Making a comeback

Good times are on the way for Lebanon it seems, as the industry pulls together to present a positive and upbeat image for the ‘Paris of the Middle East’, with new hotels and attractions all coming on line

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By  Sarah Campbell Published  April 3, 2006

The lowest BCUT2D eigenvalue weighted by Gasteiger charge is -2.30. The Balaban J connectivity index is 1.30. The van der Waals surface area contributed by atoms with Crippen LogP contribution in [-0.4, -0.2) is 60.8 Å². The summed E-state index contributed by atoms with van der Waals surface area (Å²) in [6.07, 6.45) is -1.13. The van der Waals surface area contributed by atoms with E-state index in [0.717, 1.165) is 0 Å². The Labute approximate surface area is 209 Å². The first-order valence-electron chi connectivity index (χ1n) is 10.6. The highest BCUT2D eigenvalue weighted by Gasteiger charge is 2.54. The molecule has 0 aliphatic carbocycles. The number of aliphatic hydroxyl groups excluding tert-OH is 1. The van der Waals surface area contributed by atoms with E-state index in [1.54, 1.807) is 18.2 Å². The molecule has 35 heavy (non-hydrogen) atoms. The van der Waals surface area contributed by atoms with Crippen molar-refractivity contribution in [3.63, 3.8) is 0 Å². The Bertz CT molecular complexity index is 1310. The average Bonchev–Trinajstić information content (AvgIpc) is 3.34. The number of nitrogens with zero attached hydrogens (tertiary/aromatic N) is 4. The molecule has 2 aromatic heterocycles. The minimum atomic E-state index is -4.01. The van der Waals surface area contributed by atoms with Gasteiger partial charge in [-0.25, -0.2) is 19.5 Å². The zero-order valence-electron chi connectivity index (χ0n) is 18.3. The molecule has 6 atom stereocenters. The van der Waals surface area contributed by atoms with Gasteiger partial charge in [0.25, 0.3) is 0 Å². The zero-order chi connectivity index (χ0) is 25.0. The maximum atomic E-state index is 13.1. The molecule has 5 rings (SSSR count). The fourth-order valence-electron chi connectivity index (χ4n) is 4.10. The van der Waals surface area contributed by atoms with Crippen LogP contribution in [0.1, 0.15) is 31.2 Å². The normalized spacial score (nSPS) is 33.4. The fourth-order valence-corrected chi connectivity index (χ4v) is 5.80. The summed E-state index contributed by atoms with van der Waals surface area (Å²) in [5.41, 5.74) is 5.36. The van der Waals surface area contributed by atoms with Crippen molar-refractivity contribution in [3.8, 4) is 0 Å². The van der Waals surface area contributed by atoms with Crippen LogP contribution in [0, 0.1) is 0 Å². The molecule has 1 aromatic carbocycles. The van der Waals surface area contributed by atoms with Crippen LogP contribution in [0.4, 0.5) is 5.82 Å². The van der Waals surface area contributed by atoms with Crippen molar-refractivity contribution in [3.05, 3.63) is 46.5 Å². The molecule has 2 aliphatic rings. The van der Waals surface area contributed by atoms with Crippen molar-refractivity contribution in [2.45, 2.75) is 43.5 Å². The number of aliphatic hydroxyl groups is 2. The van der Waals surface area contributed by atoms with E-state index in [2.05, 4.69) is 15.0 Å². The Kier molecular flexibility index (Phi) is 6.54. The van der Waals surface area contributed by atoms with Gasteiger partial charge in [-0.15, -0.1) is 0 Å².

|~|MovenpickBeirut-picL.jpg|~|Both leisure and MICE markets are showing growth in Lebanon.|~|Lebanon’s tourism industry has made more comebacks than an aging rock star. It returned to success following civil war, saw tourism figures break the one million mark in 2003, recorded a bumper year in 2004 with 30% growth in arrivals, and then flat lined in 2005 following the assassination of former president Hariri in February of that year. However, the year 2006 looks set to see the Levant country back on tour again, as the ministry of tourism loads up the bandwagon and gets set to make its mark on the world stage. With a list of support acts that include Four Seasons, Hilton, InterContinental and Starwood, the country looks set to keep the tourism industry entertained for the foreseeable future. “The ministry of tourism is trying hard to promote and keep Lebanon on the international tourism map. There is no doubt that the tourism sector in Lebanon was severely shaken due to last year’s events. But the tourism sector is gradually resuming its usual activities and we are now positive that the tourism sector in Lebanon will recuperate very quickly. We are expecting a major pick-up and we are very optimistic, especially with our Arab friends coming to Lebanon this summer,” says Joseph Sarkis, minister of tourism for Lebanon. Hoteliers have also felt this upturn across the country. As Raffi Torikian, director of sales and marketing, InterContinental Le Vendome, puts it: “To sum it up, 2004 was prosperous, 2005 very challenging and 2006 seems promising so far.” Nowhere is Lebanon’s resilience more apparent than in the reconstructed city centre of Beirut: Solidere. “In 1990, downtown was a shambles, a deserted no man’s land, a ghost town. Just over a decade later, Solidere has emerged as Beirut’s most fashionable and desirable neighbourhood, with gloriously restored French mandate-era buildings, luxurious boutiques and stylish pubs,” Sarkis says. It is little surprise then that most of the new hotel development in Lebanon is centred on this new, revitalised district. Four Seasons already has a 230-room hotel under construction in the area, which is scheduled to open in early 2007. A 300-room Grand Hyatt and the Solidere Rotana Suites, both opening in the same year, will join Four Seasons. The Solidere Rotana Suites will be Rotana’s fourth property in Lebanon. Due to open in 2008, this property will have 160 rooms/suites and 90 serviced apartments, food and beverage venues, meeting space and leisure facilities. Further hotel growth in this fashionable new hub includes a 100-room boutique hotel set to open in 2008, a 300-key Landmark hotel and strong rumours of a Ritz-Carlton. Add to that the existing pool of rooms, including the five-star InterContinental Phoenicia Beirut, and Solidere is a headlining act. InterContinental Phoenicia was perhaps the hotel most affected by last year’s events, as the property suffered substantial damage and had to close for two months to undergo repairs. Since then, further improvements have been made to the guest room product, with the installation of IP phones and plasma screen television sets in rooms. The hotel has also shifted its focus onto food and beverage (F&B), and played host to celebrity chef Alain Passard earlier in the year. “InterContinental Phoenicia’s main markets are upscale business travellers, either individual and conferences clients, or high-end leisure clients. Our clients have international origins, mostly from the GCC countries in high seasons, particularly from Saudi Arabia and Kuwait, and from around the world during off-peak seasons,” says Michelle Mallat Rishani, director of public relations & communication, InterContinental Phoenicia Beirut. According to Rishani, the InterContinental Hotels Group global sales office and central reservations office have played an important role in attracting international clients. While the recent launch of the InterContinental website in Arabic has helped in attracting regional travellers. Sister property, InterContinental Le Vendôme, has also looked to the internet to boost sales, and has created its own web site, “In today’s world, an emerging interest for e-business is obvious. To respond rapidly to such demand, a web site for InterContinental Le Vendôme has been developed. It is an interactive web site providing accurate and updated information along with the possibility of booking online, retrieving packages and news, contacting the hotel, or even downloading photos,” says Raffi Torikian, director of sales and marketing, InterContinental Le Vendome. The InterContinental Le Vendôme has long been considered one of the top boutique hotels in Beirut, and with new competition set to be snapping at its heels, the hotel has recently completed a renovation of its suites. Suite renovation has also been the focus of the Mövenpick Hotel & Resort Beirut. The five-star property, located in the coastal area of Raoche, opened in 2002 and has since established itself as a competent business and leisure hotel. “Most recently, the hotel has converted eighteen deluxe sea view rooms into nine interconnecting rooms with private balcony and direct view of the Mediterranean Sea, ideal for both business travellers and families,” explains Josef Kufer, general manager of the five-star resort. According to Kufer, the MICE industry is the largest growing sector in the hotel, followed by a core number of spa aficionados. “Beirut is undoubtedly an emerging MICE destination with the Mövenpick Hotel & Resort Beirut taking the lead due to the 10 multi-purpose conference and meeting room, prime location and vast recreational amenities [we offer],” Kufer says. “Our main markets are corporate, MICE and high-end leisure travellers from the Gulf region and Europe. Due to our affiliation with Great Hotels of the World within the ‘Incentive & Business, Spa and Romantic Luxury Collection’, we are fortunate to enjoy a loyal core of healthy high- end leisure travellers who are spa worshipper’s and whom come to the Mövenpick Hotel & Resort Beirut due to our E’SPA fronted Essential Spa & Health Club”. While Kufer is happy to wax lyrical about the many facilities his hotel offers, he also realises the importance of below the line communications. The hotel regularly conducts fam trip with preferred partners within the travel trade, including tour operators, ground handlers, destination management companies and airlines, in order to give them a “first-hand experience of the property”. “The Mövenpick Hotel & Resort Beirut is also present in key airlines and tour operators programs,” Kufer adds. The MICE sector is also showing growth in the four-star market. The Four Points by Sheraton Le Verdun opened early last year and already Jad Shamseddin, sales and marketing manager in charge, is working on the plans to add more meeting and business facilities. Shamseddin is confident that 2006 will prove a sell out for hotels in the country. “2006 looks very promising. We have had a good January; an excellent February and March went ok too. We are confident that if everything is back to normal, the summer and the remainder of 2006 will be absolutely great,” he predicts. Patrick Mouchbahani, director of sales and marketing, Holiday Inn Dunes, also in Verdun, echoes Shamseddin’s confidence. “The first two months of 2006 look good and very promising. The business generated by the hotel during this period is higher than last year. We believe that we are getting more business travellers, who seem to be attracted by the promise of an economic boom in the country once our political situation stabilises,” Mouchbahani states. Holiday Inn Dunes recently underwent refurbishment, with all guest rooms being over hauled. The hotel’s VIP Club has also reopened as a piano bar. Joseph Moudabber, general manager of four-star Century Park Hotel, is also positive for 2006. “January and February figures showed an increase compared with the same period last year, and our forecast announces a promising year,” he says. The Century Park Hotel represented Lebanon in the Bocuse d’Or chefs’ competition in Lyon, France in 2005. Executive chef Maroun Chedid and his assistant, Jad Simonides, won recognition at the event. “This was Lebanon’s first participation ever in the Bocuse d’Or, and the Century Park team certainly marked its presence. Equally remarkable was Lebanon’s other high achiever: Pastry Chef Nagi Wehbe of Century Park, who participated in the Coupe du Monde de la Pâtisserie, along with other Lebanese pastry chefs, to rank fifth worldwide,” Moudabber remarks. Away from Beirut, and the ministry of tourism reports that a new hotel is under construction on a floating island in Jounieh Bay, which is set to be completed in 2007. In addition, some family hotels are being renovated and other old patrimonial houses transformed into private and small hotels in Saïda, while more boutique hotels are planned for Achrafieh. A multi-billion dollar ski resort in Mount Sannine, northeast of Beirut, is under development, according to HVS International. The 75km² resort will be the largest natural ski resort in the Middle East and will include three villages (an international sports village, an eco-farm village and a lack view village), a ski resort, various hotels, two 18-hole golf courses and other entertainment facilities. With so much development, increased occupancies, and a general vibe about the country that good times are to come, it is not surprising that minister of tourism, Joseph Sarkis, expects great things for the future, both from international and regional markets. “The new travel trends emerging [see an increase in the] Japanese market, the Chinese, Malaysian and Korean markets, Cypriot travellers, as well as the regular Arab Gulf market, which is becoming stronger every year and which we always count on,” Sarkis says. “The Middle East countries have always considered Lebanon as a privileged destination for their holidays. They represent the biggest number of tourists. Then comes the European market, which represents the country’s second largest feeder market,” he adds. For Mövenpick’s Kufer, the most prominent trend to watch is “a return of the international travellers to Lebanon”. “High-end operators have re-introduced Lebanon into their programmes as a new niche destination and it is a ‘hot’ destination for leisure travellers,” he claims. So the verdict is Lebanon is ‘hot’, and its comeback looks complete as the country heads for another record-breaking year.||**||